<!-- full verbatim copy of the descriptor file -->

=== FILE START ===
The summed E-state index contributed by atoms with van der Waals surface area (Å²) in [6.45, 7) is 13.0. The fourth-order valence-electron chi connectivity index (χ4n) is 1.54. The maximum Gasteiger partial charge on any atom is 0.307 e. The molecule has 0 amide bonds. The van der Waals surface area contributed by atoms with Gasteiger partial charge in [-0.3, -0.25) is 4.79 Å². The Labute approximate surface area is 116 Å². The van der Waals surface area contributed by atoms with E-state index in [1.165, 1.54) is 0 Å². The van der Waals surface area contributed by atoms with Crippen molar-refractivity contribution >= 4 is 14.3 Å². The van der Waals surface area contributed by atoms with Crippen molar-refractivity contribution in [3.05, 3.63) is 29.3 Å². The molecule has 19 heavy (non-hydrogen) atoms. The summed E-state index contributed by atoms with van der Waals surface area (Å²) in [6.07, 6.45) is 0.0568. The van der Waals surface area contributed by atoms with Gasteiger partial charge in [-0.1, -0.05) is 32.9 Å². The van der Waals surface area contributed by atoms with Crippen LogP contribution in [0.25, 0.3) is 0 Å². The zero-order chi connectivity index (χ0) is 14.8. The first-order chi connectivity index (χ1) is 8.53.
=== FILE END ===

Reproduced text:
The summed E-state index contributed by atoms with van der Waals surface area (Å²) in [6.45, 7) is 13.0. The fourth-order valence-electron chi connectivity index (χ4n) is 1.54. The maximum Gasteiger partial charge on any atom is 0.307 e. The molecule has 0 amide bonds. The van der Waals surface area contributed by atoms with Gasteiger partial charge in [-0.3, -0.25) is 4.79 Å². The Labute approximate surface area is 116 Å². The van der Waals surface area contributed by atoms with E-state index in [1.165, 1.54) is 0 Å². The van der Waals surface area contributed by atoms with Crippen molar-refractivity contribution >= 4 is 14.3 Å². The van der Waals surface area contributed by atoms with Crippen molar-refractivity contribution in [3.05, 3.63) is 29.3 Å². The molecule has 19 heavy (non-hydrogen) atoms. The summed E-state index contributed by atoms with van der Waals surface area (Å²) in [6.07, 6.45) is 0.0568. The van der Waals surface area contributed by atoms with Gasteiger partial charge in [-0.1, -0.05) is 32.9 Å². The van der Waals surface area contributed by atoms with Crippen LogP contribution in [0.25, 0.3) is 0 Å². The zero-order chi connectivity index (χ0) is 14.8. The first-order chi connectivity index (χ1) is 8.53.